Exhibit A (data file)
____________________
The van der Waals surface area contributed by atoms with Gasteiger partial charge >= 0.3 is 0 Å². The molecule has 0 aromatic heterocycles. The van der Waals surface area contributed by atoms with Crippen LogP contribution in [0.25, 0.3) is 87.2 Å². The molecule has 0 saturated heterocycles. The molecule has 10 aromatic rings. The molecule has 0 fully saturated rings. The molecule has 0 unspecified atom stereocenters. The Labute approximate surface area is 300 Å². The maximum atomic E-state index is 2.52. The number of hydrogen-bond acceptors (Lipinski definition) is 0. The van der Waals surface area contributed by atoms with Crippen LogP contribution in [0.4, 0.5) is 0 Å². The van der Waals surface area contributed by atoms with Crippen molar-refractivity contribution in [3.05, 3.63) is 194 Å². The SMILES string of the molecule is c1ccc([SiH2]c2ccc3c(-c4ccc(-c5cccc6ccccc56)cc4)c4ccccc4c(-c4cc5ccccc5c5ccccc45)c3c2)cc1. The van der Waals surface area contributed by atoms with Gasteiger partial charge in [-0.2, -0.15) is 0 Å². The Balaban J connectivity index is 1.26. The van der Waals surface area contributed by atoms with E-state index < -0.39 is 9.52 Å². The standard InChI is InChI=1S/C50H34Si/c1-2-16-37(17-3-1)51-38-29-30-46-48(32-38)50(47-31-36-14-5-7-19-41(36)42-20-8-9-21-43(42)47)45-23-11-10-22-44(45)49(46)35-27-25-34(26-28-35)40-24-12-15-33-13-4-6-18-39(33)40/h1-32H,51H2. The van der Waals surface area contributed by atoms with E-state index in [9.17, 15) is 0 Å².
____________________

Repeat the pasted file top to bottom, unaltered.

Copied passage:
The van der Waals surface area contributed by atoms with Gasteiger partial charge >= 0.3 is 0 Å². The molecule has 0 aromatic heterocycles. The van der Waals surface area contributed by atoms with Crippen LogP contribution in [0.25, 0.3) is 87.2 Å². The molecule has 0 saturated heterocycles. The molecule has 10 aromatic rings. The molecule has 0 fully saturated rings. The molecule has 0 unspecified atom stereocenters. The Labute approximate surface area is 300 Å². The maximum atomic E-state index is 2.52. The number of hydrogen-bond acceptors (Lipinski definition) is 0. The van der Waals surface area contributed by atoms with Crippen LogP contribution in [0.4, 0.5) is 0 Å². The van der Waals surface area contributed by atoms with Crippen molar-refractivity contribution in [3.05, 3.63) is 194 Å². The SMILES string of the molecule is c1ccc([SiH2]c2ccc3c(-c4ccc(-c5cccc6ccccc56)cc4)c4ccccc4c(-c4cc5ccccc5c5ccccc45)c3c2)cc1. The van der Waals surface area contributed by atoms with Gasteiger partial charge in [-0.2, -0.15) is 0 Å². The Balaban J connectivity index is 1.26. The van der Waals surface area contributed by atoms with E-state index < -0.39 is 9.52 Å². The standard InChI is InChI=1S/C50H34Si/c1-2-16-37(17-3-1)51-38-29-30-46-48(32-38)50(47-31-36-14-5-7-19-41(36)42-20-8-9-21-43(42)47)45-23-11-10-22-44(45)49(46)35-27-25-34(26-28-35)40-24-12-15-33-13-4-6-18-39(33)40/h1-32H,51H2. The van der Waals surface area contributed by atoms with E-state index in [9.17, 15) is 0 Å².